Chad (7m 44s):
Justin got hooked up, man. You sent him Eagle Rare and I sent him something that is an easy, perfect, wonderful drink as well. The Maker's 46.
Joel (7m 54s):
Your fave. Yeah. Eagle's tough to get. I was surprised to see that on the shopping list. So yeah, Justin enjoy that, my man. Yeah.
Chad (8m 4s):
So shout out to Shelly and Serge from the Recruitment Flex Podcast for having me on their kickoff episode for season two, entitled a Trip to Bullshit Mountain. You're going to enjoy that one, so check it out. Shelly and Serge from the Recruitment Flex Podcast. It's pretty much a rip off version of Chad and Cheese for Canada. So it's much nicer.
Joel (8m 27s):
I love it when you drag the Canadians down, to our level. Speaking of Canada, though, we have a story about this week, a Canadian out in Vancouver of all places, decided to pee on a Dairy Queen countertop after being told to wear a mask when he didn't want to. So Canadians act a little rambunctiously as well as Americans can.
Chad (8m 48s):
Hard to believe.
Joel (8m 49s):
And also shout out to a Panera employee.
Chad (8m 51s):
Joel (8m 51s):
Who outed Panera for having bagged soup. When apparently they're pitching it as homemade soup, this is on TikTok, which I'm telling you employers, if you're not concerned about employees talking shit on TikTok, you should be, because they are.
Chad (9m 8s):
Here's something else to watch for though, kids. Facebook is moving toward Google for Job types of guidelines for jobs that are actually in their platform. They're not forcing this, but what they're pretty much telling you is that you're going to get preference. If you have salary, address, remote type, whether it's FTE or temp benefits schedule type, whether it's day, night or flex. They're trying to, I wouldn't say crack down, but they want more information from the employer because you guys aren't really good at providing information to the people who are looking for fucking jobs. So how bout we do that better?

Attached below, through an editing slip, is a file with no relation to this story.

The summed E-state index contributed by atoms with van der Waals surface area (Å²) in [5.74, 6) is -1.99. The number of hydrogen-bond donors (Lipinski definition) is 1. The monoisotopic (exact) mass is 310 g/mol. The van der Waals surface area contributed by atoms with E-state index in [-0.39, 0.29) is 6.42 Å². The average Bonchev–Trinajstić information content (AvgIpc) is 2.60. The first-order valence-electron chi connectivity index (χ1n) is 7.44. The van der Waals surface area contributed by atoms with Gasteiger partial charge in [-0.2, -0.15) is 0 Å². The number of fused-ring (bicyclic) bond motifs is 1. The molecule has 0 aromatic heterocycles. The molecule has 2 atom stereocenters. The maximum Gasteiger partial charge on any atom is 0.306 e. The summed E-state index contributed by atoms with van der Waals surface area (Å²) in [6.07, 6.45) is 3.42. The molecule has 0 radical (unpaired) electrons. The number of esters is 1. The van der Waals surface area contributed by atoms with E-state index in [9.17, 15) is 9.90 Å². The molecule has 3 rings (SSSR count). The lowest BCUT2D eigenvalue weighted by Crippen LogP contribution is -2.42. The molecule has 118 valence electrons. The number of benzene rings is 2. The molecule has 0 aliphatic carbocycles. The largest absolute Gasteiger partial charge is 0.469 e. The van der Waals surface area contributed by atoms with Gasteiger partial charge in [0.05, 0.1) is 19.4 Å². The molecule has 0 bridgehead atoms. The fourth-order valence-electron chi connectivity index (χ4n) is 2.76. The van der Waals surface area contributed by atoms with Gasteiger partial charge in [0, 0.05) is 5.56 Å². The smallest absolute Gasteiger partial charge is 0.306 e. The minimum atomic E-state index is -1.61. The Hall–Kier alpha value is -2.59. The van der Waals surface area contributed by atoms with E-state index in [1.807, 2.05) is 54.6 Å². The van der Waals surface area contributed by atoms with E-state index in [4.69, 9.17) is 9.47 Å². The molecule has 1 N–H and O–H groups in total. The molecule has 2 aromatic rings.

Joel (9m 46s):
To the metaverse with you, I say, to the metaverse. Happy Birthday to Matthew Adam, fan of the show and industry vet out there at NAS.
Chad (9m 58s):
Matt Adam, Happy Birthday, my man. Happy Birthday. And with that, Well, wait a minute. Wait a minute. Wait a minute. Before we get into the topics, we've got to pimp the Voices that we just put out, Netflix style, baby.
Joel (10m 11s):
Chad (10m 12s):
With Amy Butchko who's Director of Talent Solutions over at SAIC. Five episodes, all dropped at once. Check them out. Subscribe. If you want to hear industry veterans who literally have been in the trenches, as recruiters and worked their way up to leaders in Talent Acquisition, Amy is one of those people.
Joel (10m 35s):
Yeah. Got some good feedback on that. And you dropped that shit Netflix style. You just dropped all five episodes, like no waiting at all. I enjoy that. All right, man.
Chad (10m 46s):
Joel (10m 48s):
All right, this one just warmed my heart. Okay. Dice's parent company DHI (ticker DHX if you're playing Robinhood) is making a $3 million investment in the Muse, a job board with a focus on employer branding. Wait, Dice has $3 million? Anyway, the company said the investment will be used to support the expansion of the Muses product development and sales efforts to meet the increasing market demand for its unique values-based employer discovery offering. Terms of the plan transaction are not being disclosed at this time. So I don't know, maybe later we'll get numbers. The two companies will work together to develop joint sales thought leadership and product solutions.
Joel (11m 31s):
Our buddy and your boy, Dice CEO Art Zeal said "technologists are increasingly focused on the culture and values of potential employers as they make career decisions." So the employees who sit in the dark with headphones now care about culture. Chad help me with this one.
Chad (11m 49s):